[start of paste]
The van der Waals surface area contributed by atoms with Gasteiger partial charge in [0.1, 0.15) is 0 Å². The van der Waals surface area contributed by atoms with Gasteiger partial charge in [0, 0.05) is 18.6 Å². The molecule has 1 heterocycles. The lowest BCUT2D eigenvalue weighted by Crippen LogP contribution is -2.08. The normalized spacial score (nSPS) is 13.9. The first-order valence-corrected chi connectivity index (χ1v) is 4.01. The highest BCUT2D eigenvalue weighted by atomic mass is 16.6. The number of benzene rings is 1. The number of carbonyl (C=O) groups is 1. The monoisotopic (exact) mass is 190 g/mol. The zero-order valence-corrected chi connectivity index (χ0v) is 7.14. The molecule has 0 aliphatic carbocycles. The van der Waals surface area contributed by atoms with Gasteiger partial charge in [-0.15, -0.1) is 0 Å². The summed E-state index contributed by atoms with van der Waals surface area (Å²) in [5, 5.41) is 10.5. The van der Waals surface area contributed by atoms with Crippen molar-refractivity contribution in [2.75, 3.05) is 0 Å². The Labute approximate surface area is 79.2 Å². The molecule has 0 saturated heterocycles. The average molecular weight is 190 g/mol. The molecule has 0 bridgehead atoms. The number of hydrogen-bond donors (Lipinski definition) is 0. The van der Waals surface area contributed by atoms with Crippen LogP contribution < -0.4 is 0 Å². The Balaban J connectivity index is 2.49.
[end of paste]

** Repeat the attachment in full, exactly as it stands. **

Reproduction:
The van der Waals surface area contributed by atoms with Gasteiger partial charge in [0.1, 0.15) is 0 Å². The van der Waals surface area contributed by atoms with Gasteiger partial charge in [0, 0.05) is 18.6 Å². The molecule has 1 heterocycles. The lowest BCUT2D eigenvalue weighted by Crippen LogP contribution is -2.08. The normalized spacial score (nSPS) is 13.9. The first-order valence-corrected chi connectivity index (χ1v) is 4.01. The highest BCUT2D eigenvalue weighted by atomic mass is 16.6. The number of benzene rings is 1. The number of carbonyl (C=O) groups is 1. The monoisotopic (exact) mass is 190 g/mol. The zero-order valence-corrected chi connectivity index (χ0v) is 7.14. The molecule has 0 aliphatic carbocycles. The van der Waals surface area contributed by atoms with Gasteiger partial charge in [-0.15, -0.1) is 0 Å². The summed E-state index contributed by atoms with van der Waals surface area (Å²) in [5, 5.41) is 10.5. The van der Waals surface area contributed by atoms with Crippen molar-refractivity contribution in [2.75, 3.05) is 0 Å². The Labute approximate surface area is 79.2 Å². The molecule has 0 saturated heterocycles. The average molecular weight is 190 g/mol. The molecule has 0 bridgehead atoms. The number of hydrogen-bond donors (Lipinski definition) is 0. The van der Waals surface area contributed by atoms with Crippen LogP contribution < -0.4 is 0 Å². The Balaban J connectivity index is 2.49.